SIMULATION ENVIRONMENTS FOR LESS
If you’ve ever seen a holiday blockbuster film then you’ve probably been transported to a faraway place—a planet at the outer reaches of a futuristic solar system, backstage at a rock concert, or the front lines of World War II—maybe without even realizing it was happening. Healthcare simulation labs require a similar suspension of disbelief for students to receive a truly immersive and effective education. There is an ever-growing body of tools that can help accomplish a high-fidelity simulation environment, including manikins, AV technology, and medical devices. But creating a seamless, realistic simulation doesn’t come cheap, and most universities and other training facilities don’t have the same budget as a Hollywood studio. So, how can you get the tools you need to create a high-fidelity simulation experience, and how do you get them on a budget? Get your popcorn ready and keep reading to find out.
There are some instances—for example when you are choosing formal attire or a piece of decorative furniture—when form trumps function. In the case of audiovisual technology for a command and control center, however, form and function go hand in hand to help operators quickly receive and process information required to monitor and respond to specific incidents quickly and effectively.
If you’ve ever invested in technology only to learn later that it needs to be rewired, reconnected, or even replaced, you know that can be both frustrating and expensive. You may end up spending more by having to replace cables, tear out walls or ceilings, or even find a more effective solution altogether. It’s especially discouraging if you hired a company to help but you still didn’t get the results you needed. If that’s happened to you, you’re not alone.
Creating a functioning, respected healthcare simulation program can be a daunting task. Technology is an increasingly important part of healthcare education, but when planning a simulation lab, you’re doing more than just outfitting a building with cameras and manikins—you’re planning to meet quality, compliance, and educational standards for years to come. A successful healthcare simulation lab will require complex technologies that must be expertly integrated. Fortunately, the right technology partner can ease the burden and help you strategize for success.
Treating a gasping patient who’s reported severe shortness of breath or a postpartum mother who’s hemorrhaging can overwhelm a nursing student. Fortunately, simulated scenarios take the risk out of practicing in such emergencies. Unfortunately, not all nurse educators are trained to plan and implement these simulations to the same standards. Scenarios that are too advanced or not properly planned can go wrong for students by creating panic, triggering post-traumatic stress disorder, and even causing them to change their majors. Simulation is a powerful tool in healthcare education, but without education standards, too many students won’t get the most out of these experiences. If the educators who run the simulation labs aren’t trained to uphold a certain standard, lab experience may harm students by giving them a subpar education or a negative experience with the field.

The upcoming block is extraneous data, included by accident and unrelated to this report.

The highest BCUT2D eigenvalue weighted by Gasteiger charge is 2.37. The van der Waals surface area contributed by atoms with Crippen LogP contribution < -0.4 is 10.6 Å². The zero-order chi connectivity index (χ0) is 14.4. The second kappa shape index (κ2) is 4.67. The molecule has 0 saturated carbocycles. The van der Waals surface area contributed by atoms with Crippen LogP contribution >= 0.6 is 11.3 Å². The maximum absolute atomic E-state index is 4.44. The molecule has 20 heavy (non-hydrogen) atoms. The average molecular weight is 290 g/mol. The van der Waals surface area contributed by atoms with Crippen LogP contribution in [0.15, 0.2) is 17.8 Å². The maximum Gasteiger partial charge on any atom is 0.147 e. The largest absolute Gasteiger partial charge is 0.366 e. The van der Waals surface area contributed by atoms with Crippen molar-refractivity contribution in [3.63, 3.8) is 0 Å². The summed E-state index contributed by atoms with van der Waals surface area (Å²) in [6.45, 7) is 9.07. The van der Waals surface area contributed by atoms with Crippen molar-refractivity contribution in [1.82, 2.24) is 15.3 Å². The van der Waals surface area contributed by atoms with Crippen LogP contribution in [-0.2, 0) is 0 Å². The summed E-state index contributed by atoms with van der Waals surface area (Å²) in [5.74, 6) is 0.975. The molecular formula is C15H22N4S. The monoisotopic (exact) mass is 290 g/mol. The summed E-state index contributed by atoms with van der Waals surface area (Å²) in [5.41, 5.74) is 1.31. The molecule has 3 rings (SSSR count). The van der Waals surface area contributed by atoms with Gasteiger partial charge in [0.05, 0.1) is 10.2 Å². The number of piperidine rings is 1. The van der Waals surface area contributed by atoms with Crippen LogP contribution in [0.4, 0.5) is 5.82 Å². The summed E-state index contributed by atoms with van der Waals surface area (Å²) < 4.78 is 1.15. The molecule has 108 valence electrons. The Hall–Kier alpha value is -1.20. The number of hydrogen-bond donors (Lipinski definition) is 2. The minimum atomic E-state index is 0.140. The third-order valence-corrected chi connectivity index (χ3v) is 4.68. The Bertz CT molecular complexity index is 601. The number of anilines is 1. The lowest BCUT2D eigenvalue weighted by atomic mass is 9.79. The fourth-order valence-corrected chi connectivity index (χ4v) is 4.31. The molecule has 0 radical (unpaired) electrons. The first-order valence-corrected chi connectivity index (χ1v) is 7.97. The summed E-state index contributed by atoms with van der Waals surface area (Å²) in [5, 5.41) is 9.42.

Today’s companies are all about the flow of information from colleague to colleague and team to team. So when work at your organization gets stuck, lost, or forgotten, where does it usually come to a grinding halt? In email? On team collaboration boards? During meetings? If you find that work often stops until the next meeting or until a key team member gets back into town, there are faster, more efficient ways to keep work moving. One of those ways is to get on a video conference call right now.
Many simulationists share a common issue when it comes to day-to-day operations in a simulation. The reality is, many simulation programs are understaffed, and most faculty already have more hats than they can comfortably wear. This has many programs looking closer at the evolving simulation operation specialist role. But where does one find someone with the skills needed without sacrificing an educator position? The shortage of nursing educators is a well-known concern; but too often the operations specialist role(s) merely become a strategy to fund another nursing educator.
Is video conferencing at your organization up in the air and all over the place? Maybe some employees love to hop on impromptu video calls with just about anyone from anywhere—even when they’re just down the hall. On the other hand, some resist turning on the camera or using video conferencing at all. You may see different departments favoring different solutions. If there is no consistent user experience and video conferencing has become a big hassle for your IT department, you’ll want to make some changes. You know you want to provide an easy, standardized experience in your meeting rooms, small or large. But what do you do when executives don’t make video conferencing a priority, don’t understand the benefits, and don’t want to set aside budget to solve your organizations collaboration issues? Start by gathering user and stakeholder feedback, researching and narrowing down your options, and then presenting the information to those who will make the final decision. State your case by beginning with the “why” behind the push for video conferencing.